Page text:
Thomas Higginson, Transcendentalist and long-tail cargo bike pioneer

So Emerson, Whitman, Dickinson. Each of the poets had seen Emerson, each read him, but the other side of the triangle probably never closed. Dickinson was not widely published in Whitman’s lifetime, preventing Whitman from reading her work, and Dickinson may not have read Whitman. So let’s leave it at Ralph Waldo Emerson, and put it shortly:

Emerson is the theory, and Dickinson and Whitman are the practice.

Emerson also wrote poetry, though his considerable 19th century fame came from other things. As a popular lecturer and essayist, he was able to introduce his ideas widely into American culture. As a scene-maker, he declared American independence in cultural matters roughly 60 years after the political fact of independence, and his school of thought, Transcendentalism, was in America the 1960’s counter-culture of the 1840’s.

For such an influential person, particularly as an influence to poets, his poetry is not always rewarding.

To put it frankly, Eros is strangely worded. It’s rhymed and loosely metrical—but despite the casualness with structure, some lines read like someone trying to contort English syntax to fit a strict metrical form. The next-to-last line “And, how oft soe’er they’ve turned it,” is an abomination. It sort of echoes the meter of the first part of the couplet, but it just doesn’t sound good or make it’s point well. I’m also not clear on the image in that line. Are “men and gods,” or some other “they”, turning love on a lathe and not improving its natural form?

So, regarding that line, good Transcendentalists may well just respond: “OK, Ralph, whatever.”  The strong point in Eros, to put “To love and to be beloved” in the center of existence’s meaning is strong enough to overlook infelicities.

In creating this piece, I did some things to try to convey the poem’s strengths. I turned the separated rhyming lines “To love and be beloved” and “’Tis not to be improved” into repeating refrains to bring out that central thought. Musically I use a favorite tactic of mine: repeated motifs that seem at first to be repeating, but are actually changing. Sonically the guitar part has a modulated echo that adds a bit of microtonal warble, and I treated the vocal with a light “throat singing” effect. My sonic goal there was to tip my hat to Emerson and Transcendentalism’s introduction of Asian religious concepts to America.

To here my music and reading of Ralph Waldo Emerson’s Eros, click on the gadget below.

Leaves of Grass

Alas, it’s been a busy week or so with family reasons, and I’ve had to leave Walt Whitman from the last post with his hymn to revolutionary violence hanging out there in one channel.

If you’ve heard the last post’s audio piece, The Blood Of Strangers, recall in that other channel was the tender and exact testimony of someone caught up in gunfire that believes it’s all for a cause. Whitman didn’t write that account, but he could and would speak like that as well. This is Whitman’s great value: he really wanted to write the all of the world. That means foolishness, evil, selfishness, loss as well as tenderness, steadfastness, love—and to write too of all those middle things that are neither: lust, mystery, liberty.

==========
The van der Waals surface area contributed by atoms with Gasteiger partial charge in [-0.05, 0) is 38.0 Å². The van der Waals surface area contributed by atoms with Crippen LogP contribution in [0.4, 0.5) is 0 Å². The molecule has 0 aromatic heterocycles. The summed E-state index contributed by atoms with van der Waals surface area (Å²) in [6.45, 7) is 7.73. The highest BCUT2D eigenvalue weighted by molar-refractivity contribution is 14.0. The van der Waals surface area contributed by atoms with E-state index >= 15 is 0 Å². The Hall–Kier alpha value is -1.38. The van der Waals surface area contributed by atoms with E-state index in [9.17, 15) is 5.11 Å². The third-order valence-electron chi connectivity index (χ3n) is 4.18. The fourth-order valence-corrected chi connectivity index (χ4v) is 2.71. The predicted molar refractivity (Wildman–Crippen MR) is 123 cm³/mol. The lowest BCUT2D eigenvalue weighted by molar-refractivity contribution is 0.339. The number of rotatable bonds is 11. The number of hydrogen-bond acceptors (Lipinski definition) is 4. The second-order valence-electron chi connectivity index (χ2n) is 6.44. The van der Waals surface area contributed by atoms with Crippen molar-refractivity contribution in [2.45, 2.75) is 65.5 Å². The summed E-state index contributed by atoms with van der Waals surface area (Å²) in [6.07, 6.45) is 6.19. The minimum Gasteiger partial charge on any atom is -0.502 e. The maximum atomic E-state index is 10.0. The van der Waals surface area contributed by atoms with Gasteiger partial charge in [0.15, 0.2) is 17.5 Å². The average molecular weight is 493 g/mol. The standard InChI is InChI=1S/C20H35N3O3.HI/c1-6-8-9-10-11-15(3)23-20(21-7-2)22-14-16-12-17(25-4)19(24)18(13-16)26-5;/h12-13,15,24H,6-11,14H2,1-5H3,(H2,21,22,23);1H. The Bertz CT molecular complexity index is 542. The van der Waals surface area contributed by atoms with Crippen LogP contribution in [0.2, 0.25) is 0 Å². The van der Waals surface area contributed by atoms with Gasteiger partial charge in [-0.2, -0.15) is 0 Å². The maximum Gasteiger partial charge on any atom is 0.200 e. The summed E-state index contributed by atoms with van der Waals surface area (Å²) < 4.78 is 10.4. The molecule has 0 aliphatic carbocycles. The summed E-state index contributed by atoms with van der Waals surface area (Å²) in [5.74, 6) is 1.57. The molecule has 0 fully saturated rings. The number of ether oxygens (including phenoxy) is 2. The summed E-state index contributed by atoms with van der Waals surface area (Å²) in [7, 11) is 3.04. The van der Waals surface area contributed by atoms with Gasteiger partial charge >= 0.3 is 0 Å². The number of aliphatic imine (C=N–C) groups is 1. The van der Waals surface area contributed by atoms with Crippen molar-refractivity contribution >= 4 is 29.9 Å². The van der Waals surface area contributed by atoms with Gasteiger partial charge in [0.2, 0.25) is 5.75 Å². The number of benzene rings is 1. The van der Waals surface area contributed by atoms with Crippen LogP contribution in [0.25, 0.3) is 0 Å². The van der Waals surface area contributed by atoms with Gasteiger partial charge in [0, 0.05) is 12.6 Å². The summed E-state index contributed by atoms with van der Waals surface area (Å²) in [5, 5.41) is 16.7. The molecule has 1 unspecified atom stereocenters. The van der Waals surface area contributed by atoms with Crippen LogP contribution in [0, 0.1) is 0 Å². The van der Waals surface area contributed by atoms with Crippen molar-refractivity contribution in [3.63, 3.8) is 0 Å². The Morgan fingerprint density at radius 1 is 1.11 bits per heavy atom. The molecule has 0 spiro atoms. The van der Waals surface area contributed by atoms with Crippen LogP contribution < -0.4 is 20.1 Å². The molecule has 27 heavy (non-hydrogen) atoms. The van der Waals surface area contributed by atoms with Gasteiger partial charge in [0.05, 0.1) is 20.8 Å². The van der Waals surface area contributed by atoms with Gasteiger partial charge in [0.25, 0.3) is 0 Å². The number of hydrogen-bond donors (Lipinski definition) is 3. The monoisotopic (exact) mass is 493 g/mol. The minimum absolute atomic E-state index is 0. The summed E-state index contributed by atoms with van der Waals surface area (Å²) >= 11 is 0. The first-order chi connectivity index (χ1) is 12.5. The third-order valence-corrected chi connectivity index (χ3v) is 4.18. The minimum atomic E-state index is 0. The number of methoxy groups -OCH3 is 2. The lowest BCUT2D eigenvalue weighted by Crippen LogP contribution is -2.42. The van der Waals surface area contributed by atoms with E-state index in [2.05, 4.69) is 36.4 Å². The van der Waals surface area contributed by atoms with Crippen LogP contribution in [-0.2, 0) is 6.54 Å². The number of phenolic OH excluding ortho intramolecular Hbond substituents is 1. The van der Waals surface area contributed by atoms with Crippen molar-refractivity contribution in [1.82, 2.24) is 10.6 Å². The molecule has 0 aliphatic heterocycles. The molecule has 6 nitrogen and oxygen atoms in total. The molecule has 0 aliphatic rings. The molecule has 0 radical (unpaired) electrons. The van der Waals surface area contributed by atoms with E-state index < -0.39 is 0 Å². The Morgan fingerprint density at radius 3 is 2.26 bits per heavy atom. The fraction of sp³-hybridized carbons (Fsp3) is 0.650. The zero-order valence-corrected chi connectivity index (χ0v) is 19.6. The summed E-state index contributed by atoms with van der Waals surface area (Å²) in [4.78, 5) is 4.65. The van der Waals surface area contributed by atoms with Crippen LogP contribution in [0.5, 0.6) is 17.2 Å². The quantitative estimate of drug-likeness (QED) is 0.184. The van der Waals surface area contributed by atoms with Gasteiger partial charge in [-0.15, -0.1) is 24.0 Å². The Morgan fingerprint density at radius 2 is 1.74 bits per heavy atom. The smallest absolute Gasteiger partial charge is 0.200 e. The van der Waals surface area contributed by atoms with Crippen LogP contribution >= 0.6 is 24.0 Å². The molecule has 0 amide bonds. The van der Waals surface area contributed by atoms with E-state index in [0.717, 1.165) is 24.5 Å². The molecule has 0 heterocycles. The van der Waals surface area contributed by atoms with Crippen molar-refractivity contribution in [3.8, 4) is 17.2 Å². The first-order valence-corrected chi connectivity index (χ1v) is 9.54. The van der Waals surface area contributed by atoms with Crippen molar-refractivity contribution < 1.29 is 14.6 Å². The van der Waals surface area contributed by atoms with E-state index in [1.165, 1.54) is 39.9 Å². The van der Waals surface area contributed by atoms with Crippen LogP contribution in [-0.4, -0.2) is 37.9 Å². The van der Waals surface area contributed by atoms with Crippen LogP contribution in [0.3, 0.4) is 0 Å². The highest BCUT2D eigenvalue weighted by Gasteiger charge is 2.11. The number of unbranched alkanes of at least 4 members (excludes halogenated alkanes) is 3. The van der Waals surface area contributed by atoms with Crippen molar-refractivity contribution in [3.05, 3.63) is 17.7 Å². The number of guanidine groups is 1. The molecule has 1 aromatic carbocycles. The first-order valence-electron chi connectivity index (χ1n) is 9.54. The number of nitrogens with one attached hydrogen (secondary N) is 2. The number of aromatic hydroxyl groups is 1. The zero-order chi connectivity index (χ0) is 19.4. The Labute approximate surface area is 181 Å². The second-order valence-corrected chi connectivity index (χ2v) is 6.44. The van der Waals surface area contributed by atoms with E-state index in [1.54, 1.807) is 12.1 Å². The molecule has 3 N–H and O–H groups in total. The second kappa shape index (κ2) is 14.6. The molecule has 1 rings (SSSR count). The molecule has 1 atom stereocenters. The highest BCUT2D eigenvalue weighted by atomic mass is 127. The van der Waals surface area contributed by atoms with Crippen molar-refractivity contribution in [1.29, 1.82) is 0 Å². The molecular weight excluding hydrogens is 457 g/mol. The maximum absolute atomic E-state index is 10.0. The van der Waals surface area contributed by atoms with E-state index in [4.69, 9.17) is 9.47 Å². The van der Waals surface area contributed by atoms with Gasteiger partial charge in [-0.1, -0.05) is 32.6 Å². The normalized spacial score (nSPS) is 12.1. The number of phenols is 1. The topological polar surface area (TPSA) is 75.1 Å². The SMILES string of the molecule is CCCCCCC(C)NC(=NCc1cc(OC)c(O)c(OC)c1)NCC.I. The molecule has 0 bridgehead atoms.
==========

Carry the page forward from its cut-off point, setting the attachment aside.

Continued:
Whitman’s use of language is also all over the place. Every reader will find some of Whitman unbearable (as I find his France section I used in The Blood of Strangers) and some sublime.

Rather than write an essay about those qualities of Whitman I’ll offer instead a link to Randall Jarrell’s great discussion of Whitman, of whom he says:

“only a man with the most extraordinary feel for language, or none” (could write as Whitman does.)

The stance that Whitman takes of someone observing the world in its totality, not coldly, but with frank, almost corny at times, emotion, is one that continues to bear poetic fruits. I don’t know that Lou Reed ever pointed to Whitman, but there are times he echoes that outlook powerfully.
 
Earlier this month, as I recorded some new material, I found myself performing Mark Kozelek’s “The Greatest Conversation in the History of the Universe” in its rambling entirety. I like doing things like this. “The Greatest Conversation” is a very particular individual experience, and that work’s catalog of events and opinions I only halfway share—and that’s what I like. Mark Kozelek can embody Mark Kozelek, and it’s not exactly effortless, for being ourselves is not effortless; but none-the-less, Mark probably feels a familiarity as he finds those thoughts in himself. I, on the other hand, must figure those particulars out, find some common ground with them, translate them into performance. Kozelek’s work in “The Greatest Conversation,”  consciously or not, is also Whitmanesque. Essentially his tale of New York City is as close to Whitman’s experience of New York City in the 19th Century as it is to my experience of New York City in the 20th century. Which is to say: different and the same. As I recorded and spoke as Kozelek, I felt Whitmanesque.